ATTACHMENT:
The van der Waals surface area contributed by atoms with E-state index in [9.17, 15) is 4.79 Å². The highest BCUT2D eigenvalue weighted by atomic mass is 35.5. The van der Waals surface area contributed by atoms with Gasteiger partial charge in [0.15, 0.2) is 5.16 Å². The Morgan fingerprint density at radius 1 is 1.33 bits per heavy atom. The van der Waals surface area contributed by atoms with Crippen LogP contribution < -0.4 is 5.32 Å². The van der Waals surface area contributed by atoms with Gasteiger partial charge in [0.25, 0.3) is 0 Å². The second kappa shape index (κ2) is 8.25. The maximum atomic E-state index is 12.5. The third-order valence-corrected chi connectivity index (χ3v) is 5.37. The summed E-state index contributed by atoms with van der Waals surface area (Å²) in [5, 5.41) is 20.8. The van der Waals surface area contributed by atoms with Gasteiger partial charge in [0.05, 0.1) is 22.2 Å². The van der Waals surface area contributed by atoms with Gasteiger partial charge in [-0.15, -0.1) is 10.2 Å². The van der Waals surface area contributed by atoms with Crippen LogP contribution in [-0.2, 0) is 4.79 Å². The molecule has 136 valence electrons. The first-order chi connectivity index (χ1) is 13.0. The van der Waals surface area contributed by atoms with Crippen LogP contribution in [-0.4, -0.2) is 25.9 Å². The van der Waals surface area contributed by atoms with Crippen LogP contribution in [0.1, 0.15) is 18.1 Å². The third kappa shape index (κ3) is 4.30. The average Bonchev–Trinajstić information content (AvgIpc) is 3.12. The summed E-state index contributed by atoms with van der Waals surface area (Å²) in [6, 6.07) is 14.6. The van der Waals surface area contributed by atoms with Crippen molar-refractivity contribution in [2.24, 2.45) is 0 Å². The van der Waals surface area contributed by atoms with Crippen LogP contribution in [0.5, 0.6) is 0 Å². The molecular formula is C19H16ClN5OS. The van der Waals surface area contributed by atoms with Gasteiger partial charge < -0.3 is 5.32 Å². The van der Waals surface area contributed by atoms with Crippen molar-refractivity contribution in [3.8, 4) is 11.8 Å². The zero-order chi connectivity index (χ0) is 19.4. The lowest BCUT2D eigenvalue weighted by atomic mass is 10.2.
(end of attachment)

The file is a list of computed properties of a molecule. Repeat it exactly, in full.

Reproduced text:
The van der Waals surface area contributed by atoms with E-state index in [9.17, 15) is 4.79 Å². The highest BCUT2D eigenvalue weighted by atomic mass is 35.5. The van der Waals surface area contributed by atoms with Gasteiger partial charge in [0.15, 0.2) is 5.16 Å². The Morgan fingerprint density at radius 1 is 1.33 bits per heavy atom. The van der Waals surface area contributed by atoms with Crippen LogP contribution < -0.4 is 5.32 Å². The van der Waals surface area contributed by atoms with Gasteiger partial charge in [0.25, 0.3) is 0 Å². The second kappa shape index (κ2) is 8.25. The maximum atomic E-state index is 12.5. The third-order valence-corrected chi connectivity index (χ3v) is 5.37. The summed E-state index contributed by atoms with van der Waals surface area (Å²) in [5, 5.41) is 20.8. The van der Waals surface area contributed by atoms with Gasteiger partial charge in [0.05, 0.1) is 22.2 Å². The van der Waals surface area contributed by atoms with Gasteiger partial charge in [-0.15, -0.1) is 10.2 Å². The van der Waals surface area contributed by atoms with Crippen LogP contribution in [-0.2, 0) is 4.79 Å². The molecule has 136 valence electrons. The first-order chi connectivity index (χ1) is 13.0. The van der Waals surface area contributed by atoms with Crippen LogP contribution in [-0.4, -0.2) is 25.9 Å². The van der Waals surface area contributed by atoms with Crippen LogP contribution in [0.1, 0.15) is 18.1 Å². The third kappa shape index (κ3) is 4.30. The average Bonchev–Trinajstić information content (AvgIpc) is 3.12. The summed E-state index contributed by atoms with van der Waals surface area (Å²) in [6, 6.07) is 14.6. The van der Waals surface area contributed by atoms with Crippen molar-refractivity contribution in [2.24, 2.45) is 0 Å². The van der Waals surface area contributed by atoms with Crippen LogP contribution in [0.5, 0.6) is 0 Å². The molecular formula is C19H16ClN5OS. The van der Waals surface area contributed by atoms with Gasteiger partial charge < -0.3 is 5.32 Å². The van der Waals surface area contributed by atoms with Crippen molar-refractivity contribution in [3.8, 4) is 11.8 Å². The zero-order chi connectivity index (χ0) is 19.4. The lowest BCUT2D eigenvalue weighted by atomic mass is 10.2.